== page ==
The latest newsletter from the Finnish Literature Exchange (the government sponsored organization dedicated to promoting Finnish lit worldwide) arrived yesterday and included a couple interesting article/links.
First off, there have been a few additions to the Beginners’ Guide to Translation, which, to be honest, I didn’t know existed, but looks like an interesting (and inspiring) document for people interested in getting in to translation.
There’s also an announcement about this year’s winner of the Government Translation Prize:
The Government Translation Prize, worth 10,000 euros, was awarded this year to translator and librarian Gabriele Schrey-Vasara. Gabriele Schrey-Vasara has been a distinguished translator of both novels and scholarly works for almost 30 years. In her role as translator, she has been a part of the flowering of interest in Nordic literature in Germany in the past ten years. Schrey-Vasara has interpreted the character of Maria Kallio, the strong police woman in Leena Lehtolainen’s books, and the renowned Ingrian-Estonian anti-hero Viktor Kärppä in Matti Rönkä’s novels, among others.
Finally, and of most interest to me, is a link to the new issue of Books from Finland, which includes extracts, reviews, and general info on a number of Finnish writers, along with an almost-gooey love letter to Context magazine
We haven’t received a hard copy yet (not sure we’re even on the mailing list, which is probably more our fault than FILI’s), and unfortunately there are very few articles available online. (Which is something that I think is rather short-sighted. If you’re trying to interest people in your country’s literature—a difficult task already—don’t make potential readers/fans do extra work to get the info . . .) If/when we do get a copy, I’ll post again with more details about the authors and works featured inside.
Many of Virginie Despentes’s books revolve around the same central idea: “To be born a woman [is] the worst fate in practically every society.” But this message is nearly always packaged in easy-to-read books that fill you with the pleasure. . .
Ilja Leonard Pfeijffer’s La Superba is appropriately titled after the Italian city of Genoa, where, after escaping the pressures of fame in his own country, the semi-autobiographical narrator finds himself cataloguing the experiences of its mesmerizing inhabitants with the intention. . .
It took reading 44 pages of Intervenir/Intervene before I began to get a sense of what Dolores Dorantes and Rodrigo Flores Sánchez were up to. Recurring throughout these 44 pages—throughout the entire book—are shovels, shovel smacks to the face, lobelias—aha!. . .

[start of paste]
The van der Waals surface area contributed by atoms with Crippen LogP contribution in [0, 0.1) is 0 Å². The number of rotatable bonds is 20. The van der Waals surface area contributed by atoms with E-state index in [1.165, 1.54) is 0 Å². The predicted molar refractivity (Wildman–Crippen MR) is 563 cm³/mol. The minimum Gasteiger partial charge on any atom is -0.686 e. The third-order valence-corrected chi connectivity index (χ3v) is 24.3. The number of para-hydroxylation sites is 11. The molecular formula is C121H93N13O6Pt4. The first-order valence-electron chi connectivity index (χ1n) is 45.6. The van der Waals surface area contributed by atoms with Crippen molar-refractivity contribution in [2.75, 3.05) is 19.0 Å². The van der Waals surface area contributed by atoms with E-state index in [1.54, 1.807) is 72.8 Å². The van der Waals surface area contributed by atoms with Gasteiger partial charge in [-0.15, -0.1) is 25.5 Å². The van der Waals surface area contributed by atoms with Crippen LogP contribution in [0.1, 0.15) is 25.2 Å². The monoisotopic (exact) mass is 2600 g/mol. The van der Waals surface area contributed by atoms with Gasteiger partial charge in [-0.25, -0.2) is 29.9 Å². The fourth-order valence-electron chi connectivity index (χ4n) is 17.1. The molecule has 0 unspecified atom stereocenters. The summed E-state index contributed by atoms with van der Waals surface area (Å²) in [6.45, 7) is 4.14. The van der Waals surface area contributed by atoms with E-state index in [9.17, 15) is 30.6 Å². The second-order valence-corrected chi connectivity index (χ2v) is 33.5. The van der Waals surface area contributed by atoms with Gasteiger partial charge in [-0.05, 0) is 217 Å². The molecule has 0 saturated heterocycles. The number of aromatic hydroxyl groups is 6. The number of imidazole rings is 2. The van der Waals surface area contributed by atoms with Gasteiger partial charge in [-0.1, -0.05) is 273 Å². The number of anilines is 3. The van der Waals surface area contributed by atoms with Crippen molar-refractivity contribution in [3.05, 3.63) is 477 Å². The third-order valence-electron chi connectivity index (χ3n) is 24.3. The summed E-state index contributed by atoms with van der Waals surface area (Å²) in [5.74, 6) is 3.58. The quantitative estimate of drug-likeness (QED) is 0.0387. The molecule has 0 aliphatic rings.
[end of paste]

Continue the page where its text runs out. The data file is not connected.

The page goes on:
As presaged by its title, contradiction is the theme of Peter Stamm’s novel, All Days Are Night. Gillian, a well-known television personality, remains unknowable to herself. And Hubert, a frustrated artist and Gillian’s lover, creates art through the process of. . .
It’s a rare and wonderful book that begins and ends with violence and humor. At the start of Etgar Keret’s The Seven Good Years, Keret is in a hospital waiting for the birth of his first child while nurses, in. . .
Last year, Han Kang’s The Vegetarian was an unexpected critical hit. Now, it’s just been published in the U.S. and has already received a great deal of positive critical attention. The Vegetarian was a bold book to attempt as an. . .
It’s been almost a year since the publication of Nowhere to Be Found by Bae Suah, but despite being included on the 2015 PEN Translation award longlist, and some pretty vocal support from key indie presses, the book has. . .
Jorge Eduardo Benavides’ novel La paz de los vencidos (The Peace of the Defeated) takes the form of a diary written by a nameless Peruvian thirty-something intellectual slumming it in Santa Cruz de Tenerife in Spain’s Canary Islands. Recently relocated. . .
Anyone with any interest at all in contemporary Moroccan writing must start with Souffles. A cultural and political journal, Souffles (the French word for “breaths”) was founded in 1966 by Abdellatif Laâbi and Mostafa Nissabouri. Run by a group of. . .
Randall Jarrell once argued a point that I will now paraphrase and, in doing so, over-simplify: As a culture, we need book criticism, not book reviews. I sort of agree, but let’s not get into all of that. Having finished. . .